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transforming_physics_education

transforming_physics_education - Transforming Physics...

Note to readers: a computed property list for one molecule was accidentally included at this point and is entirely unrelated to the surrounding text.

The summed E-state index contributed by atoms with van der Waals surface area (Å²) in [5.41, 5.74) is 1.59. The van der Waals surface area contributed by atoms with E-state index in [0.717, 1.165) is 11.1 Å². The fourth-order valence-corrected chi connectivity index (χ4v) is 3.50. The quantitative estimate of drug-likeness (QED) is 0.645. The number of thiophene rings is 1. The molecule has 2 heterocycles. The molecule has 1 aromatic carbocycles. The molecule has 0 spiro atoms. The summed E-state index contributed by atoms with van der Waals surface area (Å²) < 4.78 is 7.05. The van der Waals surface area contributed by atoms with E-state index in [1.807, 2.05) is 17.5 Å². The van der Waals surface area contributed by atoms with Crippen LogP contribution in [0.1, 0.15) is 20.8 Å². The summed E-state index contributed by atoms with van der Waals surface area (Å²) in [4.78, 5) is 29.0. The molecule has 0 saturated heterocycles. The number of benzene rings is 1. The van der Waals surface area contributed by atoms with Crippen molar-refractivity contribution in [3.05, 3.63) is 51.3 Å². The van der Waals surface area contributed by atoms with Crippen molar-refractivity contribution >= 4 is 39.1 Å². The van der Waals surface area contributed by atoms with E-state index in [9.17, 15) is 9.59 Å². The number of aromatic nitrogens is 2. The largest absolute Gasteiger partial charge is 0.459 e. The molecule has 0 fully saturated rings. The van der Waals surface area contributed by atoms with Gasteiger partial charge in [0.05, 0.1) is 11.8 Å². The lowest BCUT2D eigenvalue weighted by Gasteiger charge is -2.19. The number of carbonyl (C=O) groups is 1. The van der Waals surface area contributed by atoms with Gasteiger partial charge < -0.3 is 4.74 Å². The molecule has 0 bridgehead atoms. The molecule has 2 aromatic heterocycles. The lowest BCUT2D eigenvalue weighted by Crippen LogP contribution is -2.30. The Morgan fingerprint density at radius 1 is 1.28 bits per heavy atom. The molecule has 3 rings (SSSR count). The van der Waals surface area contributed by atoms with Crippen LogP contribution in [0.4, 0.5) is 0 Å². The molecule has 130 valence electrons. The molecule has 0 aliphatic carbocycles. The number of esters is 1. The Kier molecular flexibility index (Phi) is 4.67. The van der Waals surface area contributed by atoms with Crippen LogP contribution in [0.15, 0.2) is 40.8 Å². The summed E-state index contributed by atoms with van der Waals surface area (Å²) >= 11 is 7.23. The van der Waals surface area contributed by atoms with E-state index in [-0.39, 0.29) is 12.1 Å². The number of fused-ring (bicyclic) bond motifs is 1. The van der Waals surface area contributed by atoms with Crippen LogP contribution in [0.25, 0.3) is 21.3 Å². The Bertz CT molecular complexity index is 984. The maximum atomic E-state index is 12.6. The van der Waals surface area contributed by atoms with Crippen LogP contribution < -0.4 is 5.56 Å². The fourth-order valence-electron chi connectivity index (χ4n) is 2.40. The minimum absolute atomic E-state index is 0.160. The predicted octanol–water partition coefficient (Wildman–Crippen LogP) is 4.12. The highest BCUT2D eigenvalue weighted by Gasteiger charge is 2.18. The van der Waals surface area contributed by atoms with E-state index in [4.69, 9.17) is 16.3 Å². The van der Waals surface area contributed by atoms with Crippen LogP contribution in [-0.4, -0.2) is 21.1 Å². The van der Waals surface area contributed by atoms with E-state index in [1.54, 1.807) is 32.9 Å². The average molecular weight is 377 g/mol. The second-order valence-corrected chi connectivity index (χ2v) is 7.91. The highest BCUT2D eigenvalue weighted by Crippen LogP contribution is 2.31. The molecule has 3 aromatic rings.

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36 November 2005 Physics Today © 2005 American Institute of Physics, S-0031-9228-0511-020-5 T he science community needs to change science educa- tion to make it effective and relevant for a much larger fraction of the student population than in the past. This need is the result of significant changes in the environment and society over the past several decades. First, society now faces critical global-scale issues that are fundamentally technical in nature—for example, climate change, genetic modification, and energy supply. Only a far more scientifi- cally and technically literate citizenry can make wise deci- sions on such issues. Second, modern economies are so heavily based on technology that having a better under- standing of science and technology and better technical problem-solving skills will enhance a person’s career aspi- rations almost independent of occupation. Furthermore, a modern economy can thrive only if it has a workforce with high-level technical understanding and skills. As a community, we must now ask ourselves, “How successfully are we educating all students in science?” This objective is very different from in the past, when the goal of science education was primarily to train only the tiny fraction of the population that would become future scien- tists. The new, broader educational need does not elimi- nate the need to educate future generations of scientists. However, improving science education for all students is likely to produce more and better-educated scientists and engineers. This claim is supported by data showing that the fraction of students who complete a physical science major in college is determined more by the students’ abil- ity to tolerate traditional physical science instruction than by their ability to do science. 1 For a variety of reasons, the physics community should and can take the lead in providing an effective and relevant science education for all students. Moreover, this is in their enlightened self-interest. A better-educated cit- izenry would better appreciate the value of supporting physics research. But what specifically do we mean by effective physics instruction? It is instruction that changes the way stu- dents think about physics and physics problem solving and causes them to think more like experts—practicing physi- cists. 2 Experts see the content of physics as a coherent structure of general concepts that describe nature and are established by experiment, and they use systematic concept-based prob- lem-solving approaches that are ap- plicable to a wide variety of situations. Most people (“novices”) see physics more as isolated pieces of information handed down by some authority and unrelated to the real world. To novices, “learning” physics simply means memorization of infor- mation and of problem-solving recipes that apply to highly specific situations.
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